by Chukwuanu Okoli

Security of lives and property is key to preserving the tenets of the State, the absence of which could result in State failure. The contemporary State gained traction from the social Contract Theory, to prevent “anarchy” in the Hobbesian State of Nature where life was solitary, poor, nasty, brutish, and short. Social Contract Theory which centres on curbing anarchy in society ensures the enforcement of law and order.

There is common parlance that “every household in Nigeria is its local government”, upon providing water (borehole), power (generating set/solar), and security (dogs, paid security staff). Households perform duties which in saner climes should be the sole responsibility of the State.

What is, therefore, the rationale for submitting one’s right to a sovereign, when one’s life is continually at the mercy of bandits, kidnappers, road accidents (bad roads), and terrorists?

Enugu residents used the new media to express dissatisfaction over water scarcity, youths in 2020 used various means in demanding an end to police brutality (EndSARS) in Nigeria, brute force was used, some were killed, injured, while the various State Investigation Panels have been made a caricature.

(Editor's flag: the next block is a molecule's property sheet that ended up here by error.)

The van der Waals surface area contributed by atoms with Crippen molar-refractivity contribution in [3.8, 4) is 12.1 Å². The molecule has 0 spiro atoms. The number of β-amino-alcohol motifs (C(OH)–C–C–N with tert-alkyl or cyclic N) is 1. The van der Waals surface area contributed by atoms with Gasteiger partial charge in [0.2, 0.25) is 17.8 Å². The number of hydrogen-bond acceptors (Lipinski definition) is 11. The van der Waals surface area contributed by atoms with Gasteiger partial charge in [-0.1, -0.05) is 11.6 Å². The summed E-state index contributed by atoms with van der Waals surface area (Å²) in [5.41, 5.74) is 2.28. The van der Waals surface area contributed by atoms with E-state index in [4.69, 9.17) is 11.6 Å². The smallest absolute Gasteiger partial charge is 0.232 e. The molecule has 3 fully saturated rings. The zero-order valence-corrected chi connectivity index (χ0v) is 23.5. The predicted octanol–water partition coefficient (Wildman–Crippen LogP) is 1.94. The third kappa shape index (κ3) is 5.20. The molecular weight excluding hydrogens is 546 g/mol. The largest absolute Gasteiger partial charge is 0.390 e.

What message does this send to the masses? Should the masses still trust the State, or should self-help be the order of the day? Self-help will create chaos; however, it is pertinent to understand the body language of the current administration of Muhammadu Buhari as it relates to the security of lives and property.

A statement credited to the Governor of Bauchi State, Bala Mohammed over the spate of insecurity in Nigeria necessitated herders to bear AK47 for “self-help”. By the above, the Governor of Bauchi State rationalises individuals or groups to bear arms for self-preservation, therefore faults the government for failing the masses considering rising security challenges. While this promotes anarchy and a reversal to the Hobbesian State of Nature, one is left to wonder if this explains why political thugs are armed during the electoral periods.